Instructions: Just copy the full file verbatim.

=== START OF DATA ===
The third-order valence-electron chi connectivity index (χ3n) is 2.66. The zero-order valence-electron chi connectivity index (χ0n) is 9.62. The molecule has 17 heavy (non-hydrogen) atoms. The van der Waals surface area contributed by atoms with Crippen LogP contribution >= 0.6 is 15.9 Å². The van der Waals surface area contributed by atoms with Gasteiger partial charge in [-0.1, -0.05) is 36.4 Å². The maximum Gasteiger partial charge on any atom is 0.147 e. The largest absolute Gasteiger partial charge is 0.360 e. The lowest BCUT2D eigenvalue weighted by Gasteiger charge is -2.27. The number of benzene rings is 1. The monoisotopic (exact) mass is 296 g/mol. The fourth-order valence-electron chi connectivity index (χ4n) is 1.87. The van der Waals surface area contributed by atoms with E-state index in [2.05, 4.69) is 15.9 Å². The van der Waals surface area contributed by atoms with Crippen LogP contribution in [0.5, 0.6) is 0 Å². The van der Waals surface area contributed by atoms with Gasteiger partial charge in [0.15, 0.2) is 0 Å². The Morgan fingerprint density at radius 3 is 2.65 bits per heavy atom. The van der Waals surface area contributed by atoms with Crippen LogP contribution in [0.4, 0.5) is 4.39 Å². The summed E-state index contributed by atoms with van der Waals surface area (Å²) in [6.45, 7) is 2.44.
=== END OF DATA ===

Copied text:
The third-order valence-electron chi connectivity index (χ3n) is 2.66. The zero-order valence-electron chi connectivity index (χ0n) is 9.62. The molecule has 17 heavy (non-hydrogen) atoms. The van der Waals surface area contributed by atoms with Crippen LogP contribution >= 0.6 is 15.9 Å². The van der Waals surface area contributed by atoms with Gasteiger partial charge in [-0.1, -0.05) is 36.4 Å². The maximum Gasteiger partial charge on any atom is 0.147 e. The largest absolute Gasteiger partial charge is 0.360 e. The lowest BCUT2D eigenvalue weighted by Gasteiger charge is -2.27. The number of benzene rings is 1. The monoisotopic (exact) mass is 296 g/mol. The fourth-order valence-electron chi connectivity index (χ4n) is 1.87. The van der Waals surface area contributed by atoms with E-state index in [2.05, 4.69) is 15.9 Å². The van der Waals surface area contributed by atoms with Crippen LogP contribution in [0.5, 0.6) is 0 Å². The van der Waals surface area contributed by atoms with Gasteiger partial charge in [0.15, 0.2) is 0 Å². The Morgan fingerprint density at radius 3 is 2.65 bits per heavy atom. The van der Waals surface area contributed by atoms with Crippen LogP contribution in [0.4, 0.5) is 4.39 Å². The summed E-state index contributed by atoms with van der Waals surface area (Å²) in [6.45, 7) is 2.44.